Unplug and Reconnect Endorses ‘Screen-Free Week’

We at Unplug and Reconnect are proud to endorse “Screen-Free Week,” a weeklong unplugging event sponsored by the Campaign for a Commercial-Free Childhood (CCFC) during the week of April 30 to May 6, 2012.

According to the CCFC, “Screen-Free Week is an annual celebration where children, families, schools and communities turn off screens and turn on life. Instead of relying on screens for entertainment, participants read, daydream, explore, enjoy nature and enjoy spending time with family and friends.”

The statistics tell the story of why an event like “Screen-Free Week” is necessary. Children as young as preschool-age spend an average of 32 hours a week viewing a television or computer screen for entertainment – and older children even more time than that, according to the CCFC. This screen time has been linked to poor school performance, childhood obesity and attention problems, and also exposes children to harmful marketing.

“Regardless of whether they are consuming ‘good’ or ‘bad’ programming, it’s clear that screen media dominates the lives of far too many children, displacing all sorts of other activities that are integral to childhood,” the CCFC points out.

We hope our readers will consider joining the thousands of parents, teachers, healthcare professionals, and religious and civic leaders who are supporting “Screen-Free Week” with a wide range of unplugged activities. For more information about this valuable initiative, check out the campaign’s website.

Ringing Phone Halts Symphony Performance

Some people apparently can’t live without their smart phones. This was recently proven by an elderly gentlemen whose phone rang and rang . . . and rang, forcing the conductor to halt a performance of Mahler’s Ninth Symphony at Lincoln Center’s Avery Fisher Hall earlier this month.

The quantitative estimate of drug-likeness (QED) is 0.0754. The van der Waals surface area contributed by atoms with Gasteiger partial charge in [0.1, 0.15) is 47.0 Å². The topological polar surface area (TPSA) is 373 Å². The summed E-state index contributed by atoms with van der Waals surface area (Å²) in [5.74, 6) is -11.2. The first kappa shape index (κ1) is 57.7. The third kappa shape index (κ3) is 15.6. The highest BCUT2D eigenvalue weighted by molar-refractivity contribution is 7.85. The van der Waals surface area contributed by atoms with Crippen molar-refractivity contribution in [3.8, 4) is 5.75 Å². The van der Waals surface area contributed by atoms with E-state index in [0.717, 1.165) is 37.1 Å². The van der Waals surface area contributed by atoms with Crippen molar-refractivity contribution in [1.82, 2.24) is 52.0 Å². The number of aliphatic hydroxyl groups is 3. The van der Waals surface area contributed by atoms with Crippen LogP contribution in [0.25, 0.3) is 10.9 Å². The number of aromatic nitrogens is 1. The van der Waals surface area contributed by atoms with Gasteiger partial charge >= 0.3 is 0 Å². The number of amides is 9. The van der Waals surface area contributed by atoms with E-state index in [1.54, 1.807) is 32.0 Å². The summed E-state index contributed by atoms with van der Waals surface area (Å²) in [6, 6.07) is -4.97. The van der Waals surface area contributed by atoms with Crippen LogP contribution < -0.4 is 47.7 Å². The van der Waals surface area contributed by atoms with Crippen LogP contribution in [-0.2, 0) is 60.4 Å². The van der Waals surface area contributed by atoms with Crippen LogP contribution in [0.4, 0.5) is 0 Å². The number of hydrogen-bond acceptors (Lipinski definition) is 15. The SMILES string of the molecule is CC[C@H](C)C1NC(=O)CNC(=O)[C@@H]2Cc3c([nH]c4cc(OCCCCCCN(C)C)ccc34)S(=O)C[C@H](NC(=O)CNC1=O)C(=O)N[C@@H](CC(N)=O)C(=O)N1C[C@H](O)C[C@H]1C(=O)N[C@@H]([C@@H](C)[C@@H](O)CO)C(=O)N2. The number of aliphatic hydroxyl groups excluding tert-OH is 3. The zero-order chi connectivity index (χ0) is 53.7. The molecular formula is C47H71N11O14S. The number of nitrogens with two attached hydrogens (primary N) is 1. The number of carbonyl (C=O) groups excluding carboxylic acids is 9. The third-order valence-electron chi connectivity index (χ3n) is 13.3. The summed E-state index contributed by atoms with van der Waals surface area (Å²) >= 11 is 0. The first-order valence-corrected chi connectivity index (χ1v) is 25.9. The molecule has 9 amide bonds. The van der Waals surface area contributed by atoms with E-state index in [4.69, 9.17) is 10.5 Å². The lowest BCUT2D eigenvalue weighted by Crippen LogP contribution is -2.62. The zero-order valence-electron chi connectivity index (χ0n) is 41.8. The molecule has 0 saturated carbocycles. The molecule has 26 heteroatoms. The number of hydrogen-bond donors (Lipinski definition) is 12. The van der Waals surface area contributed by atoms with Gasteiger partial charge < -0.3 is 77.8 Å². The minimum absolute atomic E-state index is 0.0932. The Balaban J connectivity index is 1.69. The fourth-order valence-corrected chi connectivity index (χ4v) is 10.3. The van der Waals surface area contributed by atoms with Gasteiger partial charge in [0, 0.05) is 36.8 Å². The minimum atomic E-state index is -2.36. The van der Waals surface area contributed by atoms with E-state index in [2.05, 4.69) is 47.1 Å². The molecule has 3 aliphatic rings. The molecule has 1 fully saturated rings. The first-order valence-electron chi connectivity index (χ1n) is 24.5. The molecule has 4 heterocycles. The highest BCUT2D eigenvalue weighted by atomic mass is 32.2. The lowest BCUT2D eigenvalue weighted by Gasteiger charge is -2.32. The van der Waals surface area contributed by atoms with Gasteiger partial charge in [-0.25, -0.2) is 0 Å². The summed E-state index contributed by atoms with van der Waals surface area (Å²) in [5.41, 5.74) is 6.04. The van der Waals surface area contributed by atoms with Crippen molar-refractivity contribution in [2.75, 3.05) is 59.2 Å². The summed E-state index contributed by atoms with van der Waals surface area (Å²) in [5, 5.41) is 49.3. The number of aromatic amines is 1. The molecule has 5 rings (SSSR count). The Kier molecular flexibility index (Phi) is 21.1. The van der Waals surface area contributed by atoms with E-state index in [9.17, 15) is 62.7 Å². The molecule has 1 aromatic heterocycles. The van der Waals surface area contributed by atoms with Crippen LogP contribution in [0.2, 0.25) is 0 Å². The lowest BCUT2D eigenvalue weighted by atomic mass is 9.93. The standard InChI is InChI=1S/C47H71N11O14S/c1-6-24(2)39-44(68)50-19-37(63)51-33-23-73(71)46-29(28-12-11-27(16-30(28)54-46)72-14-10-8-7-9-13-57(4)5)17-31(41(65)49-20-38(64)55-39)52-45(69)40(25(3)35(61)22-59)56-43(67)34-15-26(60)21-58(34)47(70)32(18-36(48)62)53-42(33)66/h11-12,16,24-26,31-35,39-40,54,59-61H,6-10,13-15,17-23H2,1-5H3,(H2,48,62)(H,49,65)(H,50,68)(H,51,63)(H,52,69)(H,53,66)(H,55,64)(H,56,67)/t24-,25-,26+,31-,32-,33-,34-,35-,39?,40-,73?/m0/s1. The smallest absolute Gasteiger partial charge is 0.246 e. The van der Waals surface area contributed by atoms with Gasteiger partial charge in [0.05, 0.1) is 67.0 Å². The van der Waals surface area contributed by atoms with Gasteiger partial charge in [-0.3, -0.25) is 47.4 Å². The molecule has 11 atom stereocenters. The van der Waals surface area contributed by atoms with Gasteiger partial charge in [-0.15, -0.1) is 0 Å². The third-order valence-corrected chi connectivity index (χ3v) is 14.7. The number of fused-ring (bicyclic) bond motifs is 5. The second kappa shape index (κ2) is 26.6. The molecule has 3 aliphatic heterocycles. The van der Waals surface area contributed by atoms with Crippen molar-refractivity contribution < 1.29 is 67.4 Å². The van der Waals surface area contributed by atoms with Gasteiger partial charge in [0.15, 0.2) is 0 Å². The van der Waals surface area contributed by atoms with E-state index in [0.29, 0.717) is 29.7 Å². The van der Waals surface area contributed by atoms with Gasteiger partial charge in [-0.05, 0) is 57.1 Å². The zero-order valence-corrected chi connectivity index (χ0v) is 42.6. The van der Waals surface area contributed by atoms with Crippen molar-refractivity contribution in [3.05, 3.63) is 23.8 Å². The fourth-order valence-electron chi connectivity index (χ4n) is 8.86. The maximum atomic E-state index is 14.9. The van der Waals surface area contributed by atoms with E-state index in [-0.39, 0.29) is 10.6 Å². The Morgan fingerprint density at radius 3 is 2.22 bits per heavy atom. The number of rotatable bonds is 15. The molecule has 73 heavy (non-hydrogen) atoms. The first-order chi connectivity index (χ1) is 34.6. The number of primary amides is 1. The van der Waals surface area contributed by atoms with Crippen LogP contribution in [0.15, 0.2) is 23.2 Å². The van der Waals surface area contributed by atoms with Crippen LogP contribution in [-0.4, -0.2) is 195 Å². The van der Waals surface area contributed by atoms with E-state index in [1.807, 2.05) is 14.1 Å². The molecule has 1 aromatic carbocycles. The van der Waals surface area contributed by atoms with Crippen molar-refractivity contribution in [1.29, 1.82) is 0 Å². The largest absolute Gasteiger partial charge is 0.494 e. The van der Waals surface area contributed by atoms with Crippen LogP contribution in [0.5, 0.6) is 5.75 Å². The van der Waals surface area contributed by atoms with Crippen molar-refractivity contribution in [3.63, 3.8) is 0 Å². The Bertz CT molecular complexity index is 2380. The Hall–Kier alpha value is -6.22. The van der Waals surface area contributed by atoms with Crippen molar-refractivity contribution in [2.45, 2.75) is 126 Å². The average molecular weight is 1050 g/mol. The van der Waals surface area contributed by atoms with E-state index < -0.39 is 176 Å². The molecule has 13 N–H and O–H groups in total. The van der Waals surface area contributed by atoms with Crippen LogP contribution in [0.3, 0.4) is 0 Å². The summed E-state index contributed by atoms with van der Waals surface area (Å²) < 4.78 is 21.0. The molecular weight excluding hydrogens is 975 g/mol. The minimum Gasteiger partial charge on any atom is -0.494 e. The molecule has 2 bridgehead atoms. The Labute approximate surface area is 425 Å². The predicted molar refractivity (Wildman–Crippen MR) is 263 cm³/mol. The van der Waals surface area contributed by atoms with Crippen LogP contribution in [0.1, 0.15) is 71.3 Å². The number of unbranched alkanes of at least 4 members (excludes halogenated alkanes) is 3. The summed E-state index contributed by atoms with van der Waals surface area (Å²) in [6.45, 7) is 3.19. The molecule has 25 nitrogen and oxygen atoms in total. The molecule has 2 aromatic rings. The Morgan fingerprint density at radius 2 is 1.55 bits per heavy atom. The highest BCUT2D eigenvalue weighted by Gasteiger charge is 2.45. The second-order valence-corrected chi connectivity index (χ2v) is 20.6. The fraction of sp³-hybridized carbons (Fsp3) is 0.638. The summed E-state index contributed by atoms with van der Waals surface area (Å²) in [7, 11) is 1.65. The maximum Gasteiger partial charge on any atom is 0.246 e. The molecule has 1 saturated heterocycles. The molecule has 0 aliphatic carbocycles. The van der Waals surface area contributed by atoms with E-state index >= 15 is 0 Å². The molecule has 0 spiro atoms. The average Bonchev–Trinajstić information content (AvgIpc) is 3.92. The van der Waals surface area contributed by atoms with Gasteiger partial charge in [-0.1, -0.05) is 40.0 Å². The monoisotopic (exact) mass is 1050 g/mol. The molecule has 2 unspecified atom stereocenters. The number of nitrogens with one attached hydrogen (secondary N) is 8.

Apologizing to 2,700 concertgoers, music director and conductor Alan Gilbert explained: “Usually, when these things occur, we ignore them. But this is such an egregious disturbance that I am forced to stop.”

It seems the ringing phone, set to play a Marimba ringtone, was competing with a particularly quiet moment in the emotional 82-minute Mahler work. The phone’s owner is said to have sheepishly turned off his phone as fellow concertgoers shouted, “Throw him out!”

Now cell phones are a wonderful convenience, helping to keep us connected with loved ones, friends and colleagues. But as the symphony guest’s behavior so egregiously demonstrated, there are times — like at a performance or when sharing a meal with others — when a cell phone should be turned off so that we can tune in to the people and events that are important to us.

The Price of Peace and Quiet

In this era of 24-7 technology, the increasingly rare luxury of peace and quiet ought to be added to the list of the world’s most precious commodities, right up there with fresh air, clean water, copper, gold and diamonds.

Just ask vacation-goers who can afford to buy a slice of quiet. They’re shelling out cool thousands in order to travel to so-called “black-hole” destinations – places where technology can’t creep in.

So says Travel & Leisure, which predicts: “The greatest luxury of the 21st century will be dropping off the grid. Black-hole resorts will be notable for the total absence of the Internet – even their walls will be impervious to wireless signals.”

The ultimate getaway, these pricey resorts can be found “on mountaintops, in quaint villages, or in sleek urban centers,” according to the travel magazine.

For those willing to splurge less, “glamping” – is becoming another chic way to get away from it all.